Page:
Advice from Teagasc: Skin cancer risk highlighted

It is important to remember that sunshine brings dangers, advises Eileen Woodbyrne of the Teagasc College in the National Botanic Gardens, Dublin.

In her report in the July-August of the Teagasc/Agricultural Trust Today’s Farm magazine, she says you may be at a higher than normal risk of skin cancer if you have been exposed to sunlight all your life, which is particular relevant for people who work outdoors, such as gardeners or farmers.

According to the Irish Cancer Society, skin cancer is the most common type of cancer in Ireland, and the main cause of skin cancer is ultra violet (UV) radiation from sunlight.

You may also be at a higher than normal risk of skin cancer if you have fair skin that freckles or burns easily, or if you had severe sunburn or blistering as a child.

People who have moles on their skin, or who have a family history of skin cancer, may also be at greater risk.

How to protect ourselves

Avoid the sun between 11am and 3pm.

Wear protective clothing (covering arms and legs), a broad-brimmed hat and sunglasses (the eyes can also be damaged by sun).

Wear sunscreen.

When it comes to clothing, dark or vibrant colours are better at absorbing UV, and protecting the wearer, than whites or light colours.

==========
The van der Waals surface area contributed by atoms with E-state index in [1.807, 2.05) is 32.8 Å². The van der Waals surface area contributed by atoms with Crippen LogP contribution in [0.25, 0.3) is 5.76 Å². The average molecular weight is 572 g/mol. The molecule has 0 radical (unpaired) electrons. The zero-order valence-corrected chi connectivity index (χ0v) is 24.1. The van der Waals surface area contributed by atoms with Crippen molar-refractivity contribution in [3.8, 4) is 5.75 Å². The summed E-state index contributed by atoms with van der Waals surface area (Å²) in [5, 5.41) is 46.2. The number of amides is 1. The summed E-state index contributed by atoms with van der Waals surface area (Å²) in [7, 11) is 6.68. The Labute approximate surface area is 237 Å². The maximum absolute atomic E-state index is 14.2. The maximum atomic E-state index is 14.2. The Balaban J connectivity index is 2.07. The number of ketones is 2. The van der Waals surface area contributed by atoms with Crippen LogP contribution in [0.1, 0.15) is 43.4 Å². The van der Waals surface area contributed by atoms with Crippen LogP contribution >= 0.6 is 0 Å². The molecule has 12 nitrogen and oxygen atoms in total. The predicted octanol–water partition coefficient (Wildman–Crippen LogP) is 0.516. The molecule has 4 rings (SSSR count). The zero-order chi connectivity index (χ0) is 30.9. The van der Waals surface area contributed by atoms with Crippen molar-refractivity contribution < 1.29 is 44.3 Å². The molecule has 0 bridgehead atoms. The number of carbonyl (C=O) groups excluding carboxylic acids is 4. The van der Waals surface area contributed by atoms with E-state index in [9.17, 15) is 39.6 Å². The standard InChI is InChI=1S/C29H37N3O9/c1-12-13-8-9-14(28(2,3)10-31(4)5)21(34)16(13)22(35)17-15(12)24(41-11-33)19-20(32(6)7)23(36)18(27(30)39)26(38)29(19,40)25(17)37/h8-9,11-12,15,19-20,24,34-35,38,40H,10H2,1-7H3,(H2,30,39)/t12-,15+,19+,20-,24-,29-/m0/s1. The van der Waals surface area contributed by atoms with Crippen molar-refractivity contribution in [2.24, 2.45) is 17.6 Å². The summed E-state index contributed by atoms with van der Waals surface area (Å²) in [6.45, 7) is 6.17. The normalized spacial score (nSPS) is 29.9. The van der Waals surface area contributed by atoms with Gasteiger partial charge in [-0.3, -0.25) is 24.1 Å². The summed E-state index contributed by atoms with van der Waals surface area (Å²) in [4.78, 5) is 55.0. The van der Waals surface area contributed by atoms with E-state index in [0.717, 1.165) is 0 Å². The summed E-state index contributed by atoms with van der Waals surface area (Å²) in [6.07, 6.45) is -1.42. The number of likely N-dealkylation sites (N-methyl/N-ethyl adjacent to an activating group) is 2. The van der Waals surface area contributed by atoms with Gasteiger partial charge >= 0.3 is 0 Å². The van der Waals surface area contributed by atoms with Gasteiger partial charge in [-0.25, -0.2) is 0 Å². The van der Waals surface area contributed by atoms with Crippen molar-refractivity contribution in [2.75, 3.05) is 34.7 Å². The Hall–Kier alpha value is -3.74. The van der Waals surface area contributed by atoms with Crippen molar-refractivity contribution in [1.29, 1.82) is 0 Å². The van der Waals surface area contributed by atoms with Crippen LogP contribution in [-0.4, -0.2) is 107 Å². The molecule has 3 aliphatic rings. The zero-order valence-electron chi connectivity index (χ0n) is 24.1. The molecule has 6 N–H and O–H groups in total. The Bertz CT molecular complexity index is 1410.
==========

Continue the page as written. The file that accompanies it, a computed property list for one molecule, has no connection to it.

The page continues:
Some fabrics, particularly those used in sportswear, are now labelled with an ultraviolet protection factor (UPF).

This relates to the weight and colour of the fabric and the tightness of the weave (rays can penetrate the spaces between loosely woven fabrics).

A UPF of 50, for example, allows only one 50th of the sun’s radiation reach your skin.

A thin white T-shirt would have a UPF of about five.

Remember, too, that worn or threadbare clothes won’t protect as well, so if your work clothes have seen better days, perhaps it is time to replace them.

For sunscreen to be effective, it should be applied 30 minutes before sun exposure, thickly and evenly, and should be reapplied every two hours, regardless of what it says on the label.

At least SPF 15 is recommended for daily use.

At least SPF 30 is recommended for prolonged exposure to sun, so people who work outdoors should go for factor 30 or higher.

Studies have shown that many people apply too little sunscreen, reducing the protection it provides.

When considering the risk of sun damage, remember that the back of your neck and the tops of your shoulders are particularly vulnerable to sun damage.

Don’t forget your hands; ideally, wear gloves when working outdoors, or at least use a high SPF sunscreen.

The Irish Cancer Society reports that some UV rays can pass through glass.

While UV radiation through windows probably isn’t a major risk for most people, if you spend a lot of time in a tractor or in a glasshouse, you should protect your skin.

Enjoy the sun, but make sure you protect yourself.

The added bonus is that protecting yourself from sun damage won’t just help to keep you safe from skin cancer; it will keep you looking young and gorgeous too.


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